Although the biennale exhibition of Danish craft at Museumsbygningen closed at the weekend, several of the works have been moved across the city and can now be seen at the gallery of Danske Kunsthåndværkerere & Deisignere - the Danish Crafts and Design Association - in Copenhagen at Bredgade 66.

DKoD Bredgade 66

 

Liquid Life - Biennalen for Kunsthåndværk & Design 2017

This is the last two days of the Biennalen ... an exhibition of some of the very best of Danish craft work.

What is astounding here are those very qualities that are not normally associated with Danish design … or at least not with common preconceptions about Danish design from the late 20th century. So here there is strong, bold use of colour and texture and the exploration of ideas that challenge perceptions and preconceptions. 

The theme Liquid Life - about how precarious modern life can feel - is from a text by Zygmunt Baumann and taken from his book Liquid Life that was published in 2005.

“Liquid life is the kind of life commonly lived in our contemporary, liquid-modern society ... The most acute and stubborn worries that haunt this liquid life are the fears of being caught napping, of failing to catch up with fast moving events, of overlooking the ‘use by’ dates and being saddled with worthless possessions, of missing the moment calling for a change of tack and being left behind.”

With an amazing diversity of both materials and techniques - with works in ceramic and glass, with textiles, jewellery, furniture, book binding, fashion and photography - and with many of the artists combining several materials and in some works several specialist skills - these works are the response that these observations by Zygmunt Bauman inspired in thirty seven artists, designers and makers ........... a response and an antidote.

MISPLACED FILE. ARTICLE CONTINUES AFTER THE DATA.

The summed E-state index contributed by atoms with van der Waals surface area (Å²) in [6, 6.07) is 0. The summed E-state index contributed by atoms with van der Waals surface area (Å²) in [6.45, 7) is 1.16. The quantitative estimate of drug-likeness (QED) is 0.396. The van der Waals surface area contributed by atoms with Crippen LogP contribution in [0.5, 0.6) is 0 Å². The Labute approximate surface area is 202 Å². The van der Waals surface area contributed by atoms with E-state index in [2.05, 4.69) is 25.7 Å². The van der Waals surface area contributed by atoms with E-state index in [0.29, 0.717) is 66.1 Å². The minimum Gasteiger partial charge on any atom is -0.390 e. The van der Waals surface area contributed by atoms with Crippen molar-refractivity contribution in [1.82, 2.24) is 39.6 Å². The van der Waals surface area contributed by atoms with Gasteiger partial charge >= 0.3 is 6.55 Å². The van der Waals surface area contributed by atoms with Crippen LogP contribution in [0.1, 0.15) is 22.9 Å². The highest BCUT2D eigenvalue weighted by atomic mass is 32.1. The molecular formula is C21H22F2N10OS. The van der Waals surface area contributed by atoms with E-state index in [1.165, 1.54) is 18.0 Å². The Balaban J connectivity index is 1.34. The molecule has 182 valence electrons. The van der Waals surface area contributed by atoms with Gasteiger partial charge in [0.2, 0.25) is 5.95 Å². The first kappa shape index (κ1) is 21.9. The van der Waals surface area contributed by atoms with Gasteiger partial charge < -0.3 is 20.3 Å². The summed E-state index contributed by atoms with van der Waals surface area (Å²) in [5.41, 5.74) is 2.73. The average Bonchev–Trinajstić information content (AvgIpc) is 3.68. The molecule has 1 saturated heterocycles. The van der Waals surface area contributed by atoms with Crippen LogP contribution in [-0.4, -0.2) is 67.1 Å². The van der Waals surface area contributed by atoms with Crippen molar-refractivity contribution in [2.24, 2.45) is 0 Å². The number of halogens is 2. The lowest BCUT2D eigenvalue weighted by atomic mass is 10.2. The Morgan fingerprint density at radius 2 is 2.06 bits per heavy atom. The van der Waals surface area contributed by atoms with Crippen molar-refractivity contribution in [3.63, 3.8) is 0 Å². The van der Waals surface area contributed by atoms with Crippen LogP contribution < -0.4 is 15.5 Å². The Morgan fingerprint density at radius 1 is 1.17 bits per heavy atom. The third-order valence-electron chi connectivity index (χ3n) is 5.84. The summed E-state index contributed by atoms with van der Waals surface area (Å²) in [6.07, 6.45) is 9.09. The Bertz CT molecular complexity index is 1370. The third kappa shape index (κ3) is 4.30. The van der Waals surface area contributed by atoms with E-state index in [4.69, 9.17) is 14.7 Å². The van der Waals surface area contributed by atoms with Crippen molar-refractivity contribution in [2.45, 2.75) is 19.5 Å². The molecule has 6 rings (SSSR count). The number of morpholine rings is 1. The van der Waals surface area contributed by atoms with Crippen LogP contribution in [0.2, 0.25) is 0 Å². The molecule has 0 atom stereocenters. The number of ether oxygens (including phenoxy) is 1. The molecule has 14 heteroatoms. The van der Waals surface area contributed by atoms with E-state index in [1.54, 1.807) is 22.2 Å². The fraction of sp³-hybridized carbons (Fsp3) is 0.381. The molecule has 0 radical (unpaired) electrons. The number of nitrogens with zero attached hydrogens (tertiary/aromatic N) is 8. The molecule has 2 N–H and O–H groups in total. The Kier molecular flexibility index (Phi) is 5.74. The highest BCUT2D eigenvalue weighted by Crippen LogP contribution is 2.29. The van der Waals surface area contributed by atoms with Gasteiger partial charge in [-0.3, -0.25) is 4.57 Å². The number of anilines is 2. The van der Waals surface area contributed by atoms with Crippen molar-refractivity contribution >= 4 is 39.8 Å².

Liquid Life - Biennalen for Kunsthåndværk & Design 2017

Museumsbygningen, Kastelsvej 18, Copenhagen until 27 May 2017

 

 
 
 

note: select an image by clicking on it and that will take you into the gallery where the title of the work and the name(s) of the artist(s) can be found

more photographs

Ultimate Impact

 

Ultimate Impact - an exhibition curated by Tina Midtgaard of the design studio Superobjekt - explores the culture of Scandinavian design through the works of 33 artists … photographers, ceramicists, glassmakers, cabinetmakers and textile designers.

Strong visually and important as an intellectual exercise about the imagination - the artists’ and our own -  the works are arranged by five ‘phenomena’  - Fantasy, Exoticism, Silence, Ragnorak and Baroque. It is the juxtapositions of pieces and the reverberation or resonance or contrasts of colour or texture or material across the space that is important. Two works use sound and all the pieces experiment in very different ways with form and light and shadow.

This exhibition deliberately questions any lingering preconceptions about Scandinavian design and style.

As a venue, the gallery itself is dramatic, approached by a long spiral brick ramp to climb the round tower, and with the beams and posts and braces of the 17th-century space high above the church itself and, with the massive timbers painted grey and with plain white walls, the architecture provides a strong but open framework for such a complex exhibition but without competing and, with natural light from both sides, there is also the space that is essential for moving around and between the works. This, together with the high quality of the works, makes the exhibition an appropriately challenging but very rich and rewarding experience.

Ultimate Impact continues at Rundetaarn - The Round Tower in Copenhagen - until 2 July 2017